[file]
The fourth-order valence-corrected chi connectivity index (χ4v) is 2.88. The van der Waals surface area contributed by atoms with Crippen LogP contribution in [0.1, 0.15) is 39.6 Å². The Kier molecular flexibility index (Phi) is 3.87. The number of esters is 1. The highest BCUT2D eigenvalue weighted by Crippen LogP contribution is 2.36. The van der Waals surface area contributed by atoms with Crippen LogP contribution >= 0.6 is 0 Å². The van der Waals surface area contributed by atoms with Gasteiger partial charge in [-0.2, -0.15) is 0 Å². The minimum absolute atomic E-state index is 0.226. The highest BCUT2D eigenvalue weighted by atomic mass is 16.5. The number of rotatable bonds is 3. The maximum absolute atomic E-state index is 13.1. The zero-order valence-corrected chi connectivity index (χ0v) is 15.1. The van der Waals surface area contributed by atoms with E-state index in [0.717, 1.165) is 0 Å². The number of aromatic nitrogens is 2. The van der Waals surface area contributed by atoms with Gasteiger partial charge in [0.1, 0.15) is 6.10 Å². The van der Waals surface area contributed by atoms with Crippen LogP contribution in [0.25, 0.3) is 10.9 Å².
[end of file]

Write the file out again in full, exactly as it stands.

The fourth-order valence-corrected chi connectivity index (χ4v) is 2.88. The van der Waals surface area contributed by atoms with Crippen LogP contribution in [0.1, 0.15) is 39.6 Å². The Kier molecular flexibility index (Phi) is 3.87. The number of esters is 1. The highest BCUT2D eigenvalue weighted by Crippen LogP contribution is 2.36. The van der Waals surface area contributed by atoms with Crippen LogP contribution >= 0.6 is 0 Å². The van der Waals surface area contributed by atoms with Gasteiger partial charge in [-0.2, -0.15) is 0 Å². The minimum absolute atomic E-state index is 0.226. The highest BCUT2D eigenvalue weighted by atomic mass is 16.5. The number of rotatable bonds is 3. The maximum absolute atomic E-state index is 13.1. The zero-order valence-corrected chi connectivity index (χ0v) is 15.1. The van der Waals surface area contributed by atoms with E-state index in [0.717, 1.165) is 0 Å². The number of aromatic nitrogens is 2. The van der Waals surface area contributed by atoms with Gasteiger partial charge in [0.1, 0.15) is 6.10 Å². The van der Waals surface area contributed by atoms with Crippen LogP contribution in [0.25, 0.3) is 10.9 Å².